Laser Rangefinders (LRF) are easy to use and takes off the ranging guessing game in hunting. However, it take a combination of techniques to optimize its efficiency so that it’ll give you the most accurate readings as much as possible. Remember, the more accurate numbers you get, the more you can avoid mishap shot. So here are 5 tips to maximize rangefinder efficiency in any light or weather condition.
Understand How a Laser Rangefinder Works
Before we go deep dive in how to improve accuracy in your laser rangefinder, let’s have a brief recap on how the tool works. In a simple question – how does a laser rangefinder measure the distance of a certain object?
Once you turn on the laser rangefinder to get a reading, it projects a beam out to the target you have at a distance. The invisible hits the surface of the target and is reflected back to the LRF. The sensor and chip inside it measures the travel time back and forth and from there it determines the distance between you and the target.
How to Optimize Laser Rangefinder Performance
On ideal scenarios, the terrain would be a flat area with good light conditions and no obstructions. However, its very rare to be in such a scenario, weather can change anything during the hunt, and there will always be objects surrounding the target. These obstructions are factors that affect the laser rangefinders performance:
- Weather conditions
- Lighting conditions
- Reflections on target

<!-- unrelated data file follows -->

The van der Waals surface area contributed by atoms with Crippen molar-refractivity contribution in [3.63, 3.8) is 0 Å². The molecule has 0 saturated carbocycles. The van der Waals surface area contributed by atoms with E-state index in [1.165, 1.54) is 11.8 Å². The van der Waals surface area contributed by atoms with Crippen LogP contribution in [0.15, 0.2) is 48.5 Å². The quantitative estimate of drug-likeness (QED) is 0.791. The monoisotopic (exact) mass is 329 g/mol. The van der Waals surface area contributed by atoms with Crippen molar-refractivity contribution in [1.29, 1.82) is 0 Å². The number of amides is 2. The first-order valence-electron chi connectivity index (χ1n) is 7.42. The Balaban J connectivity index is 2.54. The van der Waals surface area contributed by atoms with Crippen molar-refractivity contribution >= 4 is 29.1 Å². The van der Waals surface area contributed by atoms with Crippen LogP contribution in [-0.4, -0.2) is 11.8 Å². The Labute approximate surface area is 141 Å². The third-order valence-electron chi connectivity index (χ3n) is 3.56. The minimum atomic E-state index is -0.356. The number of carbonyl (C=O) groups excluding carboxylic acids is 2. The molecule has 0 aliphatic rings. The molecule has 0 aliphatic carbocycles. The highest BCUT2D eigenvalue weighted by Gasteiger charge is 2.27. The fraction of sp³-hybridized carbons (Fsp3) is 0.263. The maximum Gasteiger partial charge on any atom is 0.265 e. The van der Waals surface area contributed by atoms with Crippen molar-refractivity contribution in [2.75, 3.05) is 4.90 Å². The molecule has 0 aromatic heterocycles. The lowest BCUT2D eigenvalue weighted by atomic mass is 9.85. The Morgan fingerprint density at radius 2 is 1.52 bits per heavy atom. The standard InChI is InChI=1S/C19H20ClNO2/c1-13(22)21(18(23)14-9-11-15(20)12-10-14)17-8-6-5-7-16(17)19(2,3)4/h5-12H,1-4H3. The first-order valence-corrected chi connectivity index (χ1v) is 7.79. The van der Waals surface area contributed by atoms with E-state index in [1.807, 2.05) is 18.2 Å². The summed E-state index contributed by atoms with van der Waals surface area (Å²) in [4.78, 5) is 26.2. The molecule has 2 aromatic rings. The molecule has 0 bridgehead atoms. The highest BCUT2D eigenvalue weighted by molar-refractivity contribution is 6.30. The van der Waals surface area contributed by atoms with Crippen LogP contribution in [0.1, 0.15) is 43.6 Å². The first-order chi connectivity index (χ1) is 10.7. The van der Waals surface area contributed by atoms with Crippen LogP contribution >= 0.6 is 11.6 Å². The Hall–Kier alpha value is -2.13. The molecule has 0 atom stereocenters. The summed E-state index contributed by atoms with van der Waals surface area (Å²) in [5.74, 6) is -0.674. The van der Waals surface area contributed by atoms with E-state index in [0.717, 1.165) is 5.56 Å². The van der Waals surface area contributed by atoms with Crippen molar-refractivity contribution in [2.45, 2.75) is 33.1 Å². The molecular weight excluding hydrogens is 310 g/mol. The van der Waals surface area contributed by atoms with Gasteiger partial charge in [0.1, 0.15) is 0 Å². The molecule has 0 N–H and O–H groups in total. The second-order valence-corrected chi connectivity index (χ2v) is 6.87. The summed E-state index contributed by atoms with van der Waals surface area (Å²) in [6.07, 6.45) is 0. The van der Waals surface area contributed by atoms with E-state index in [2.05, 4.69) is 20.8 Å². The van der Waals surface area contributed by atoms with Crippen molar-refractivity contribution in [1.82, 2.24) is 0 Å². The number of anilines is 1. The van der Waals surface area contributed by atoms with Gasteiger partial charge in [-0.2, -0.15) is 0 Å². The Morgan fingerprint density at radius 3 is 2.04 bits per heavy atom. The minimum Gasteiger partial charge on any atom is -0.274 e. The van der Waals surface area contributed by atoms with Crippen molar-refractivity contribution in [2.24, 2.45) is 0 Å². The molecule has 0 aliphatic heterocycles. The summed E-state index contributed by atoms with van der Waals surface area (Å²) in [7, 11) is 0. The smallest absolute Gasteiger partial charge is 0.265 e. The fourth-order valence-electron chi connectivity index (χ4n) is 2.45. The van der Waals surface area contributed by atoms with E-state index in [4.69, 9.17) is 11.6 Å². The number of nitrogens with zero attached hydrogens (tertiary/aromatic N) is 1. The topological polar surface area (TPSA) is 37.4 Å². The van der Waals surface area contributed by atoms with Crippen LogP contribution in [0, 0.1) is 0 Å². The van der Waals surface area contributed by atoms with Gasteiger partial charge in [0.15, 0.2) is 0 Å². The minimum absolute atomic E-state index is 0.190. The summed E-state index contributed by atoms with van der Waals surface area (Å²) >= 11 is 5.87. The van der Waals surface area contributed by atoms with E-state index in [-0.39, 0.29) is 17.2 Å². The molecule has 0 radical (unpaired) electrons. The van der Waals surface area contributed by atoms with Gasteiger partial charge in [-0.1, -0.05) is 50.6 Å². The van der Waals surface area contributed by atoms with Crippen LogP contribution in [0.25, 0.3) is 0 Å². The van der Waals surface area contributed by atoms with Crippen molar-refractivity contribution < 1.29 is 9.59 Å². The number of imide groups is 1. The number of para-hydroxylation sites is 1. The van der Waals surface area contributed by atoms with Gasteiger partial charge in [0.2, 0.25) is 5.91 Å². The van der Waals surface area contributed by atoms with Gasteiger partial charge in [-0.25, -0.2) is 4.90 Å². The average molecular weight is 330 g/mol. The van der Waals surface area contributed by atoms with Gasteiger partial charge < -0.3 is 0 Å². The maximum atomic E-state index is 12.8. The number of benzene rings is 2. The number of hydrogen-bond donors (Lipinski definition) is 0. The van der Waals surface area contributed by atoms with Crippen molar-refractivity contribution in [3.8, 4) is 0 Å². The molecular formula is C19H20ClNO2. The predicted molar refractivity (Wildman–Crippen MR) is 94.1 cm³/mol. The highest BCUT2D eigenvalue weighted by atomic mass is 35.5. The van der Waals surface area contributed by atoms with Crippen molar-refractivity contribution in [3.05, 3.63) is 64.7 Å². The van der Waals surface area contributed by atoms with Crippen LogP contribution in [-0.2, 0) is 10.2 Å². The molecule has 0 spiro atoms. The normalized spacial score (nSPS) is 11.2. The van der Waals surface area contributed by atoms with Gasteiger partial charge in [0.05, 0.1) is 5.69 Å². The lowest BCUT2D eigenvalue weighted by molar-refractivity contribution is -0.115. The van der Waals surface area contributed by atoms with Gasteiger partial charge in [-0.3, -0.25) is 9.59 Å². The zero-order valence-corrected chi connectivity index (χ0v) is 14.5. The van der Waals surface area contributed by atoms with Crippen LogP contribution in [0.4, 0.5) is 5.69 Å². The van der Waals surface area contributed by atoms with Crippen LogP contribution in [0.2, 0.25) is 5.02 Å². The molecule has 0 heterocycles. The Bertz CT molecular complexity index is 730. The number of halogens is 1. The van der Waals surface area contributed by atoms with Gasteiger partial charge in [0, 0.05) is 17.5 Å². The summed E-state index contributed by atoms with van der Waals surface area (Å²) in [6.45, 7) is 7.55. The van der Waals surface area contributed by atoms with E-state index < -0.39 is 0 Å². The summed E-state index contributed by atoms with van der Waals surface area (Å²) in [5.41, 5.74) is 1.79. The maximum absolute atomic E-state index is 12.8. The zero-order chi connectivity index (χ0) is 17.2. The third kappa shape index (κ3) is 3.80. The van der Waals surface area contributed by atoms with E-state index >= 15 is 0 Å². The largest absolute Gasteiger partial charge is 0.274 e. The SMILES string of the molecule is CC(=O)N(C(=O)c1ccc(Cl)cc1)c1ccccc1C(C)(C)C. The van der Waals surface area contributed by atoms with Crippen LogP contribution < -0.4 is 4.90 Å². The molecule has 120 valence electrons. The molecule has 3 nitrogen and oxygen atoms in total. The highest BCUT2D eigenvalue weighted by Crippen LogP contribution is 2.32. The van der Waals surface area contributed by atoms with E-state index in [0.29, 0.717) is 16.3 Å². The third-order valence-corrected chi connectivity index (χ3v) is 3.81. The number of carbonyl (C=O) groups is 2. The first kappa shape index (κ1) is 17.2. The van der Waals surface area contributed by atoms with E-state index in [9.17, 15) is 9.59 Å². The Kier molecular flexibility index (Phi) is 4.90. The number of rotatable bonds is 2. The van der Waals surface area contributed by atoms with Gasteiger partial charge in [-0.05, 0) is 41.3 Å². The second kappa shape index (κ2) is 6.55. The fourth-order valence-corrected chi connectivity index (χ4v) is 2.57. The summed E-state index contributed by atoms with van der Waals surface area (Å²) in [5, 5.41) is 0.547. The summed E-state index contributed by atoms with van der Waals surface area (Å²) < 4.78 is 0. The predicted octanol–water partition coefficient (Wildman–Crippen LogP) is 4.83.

- Type of target
- Lens and Display
Set your Display Preferences
Most of the laser rangefinders in the market today are divided into 2 types: red or black display. Simply put, this is the color of the reticle you’ll see in the display.
- Black Display Reticle
Choosing a black reticle display has its advantages. First, it’s very easy on the eyes even at daytime when the sun is at its brightest glory. Second, black display units tend be more affordable than their red display counterparts.
What’s the disadvantage? Black reticles aren’t easy to discern when you hover it on shaded areas or when lighting conditions are not at par.
- Red Display Reticle
With that disadvantage on black reticles, the red reticle is easier to see even when you are scanning shaded areas. Imagine at low light conditions when everything far ahead seems to be in grayscale. Scanning with red reticle is definitely much easier than having a black reticle.
The disadvantage of having better contrast on color and display is of course, prices tend to be higher. Red reticle units are more expensive than black reticle ones because of its LED display system.
Whichever type of display you have in your laser rangefinder, take time to adjust your display brightness. This is one option you can set which can help significantly in improving the contrast on different lighting conditions.
Get to Know the Optics Inside Your Laser Rangefinder
There’s no need to go through the whole optics course here, but a little information on the optics you have in your unit can help you maximize its performance. First, let’s go through some common terms: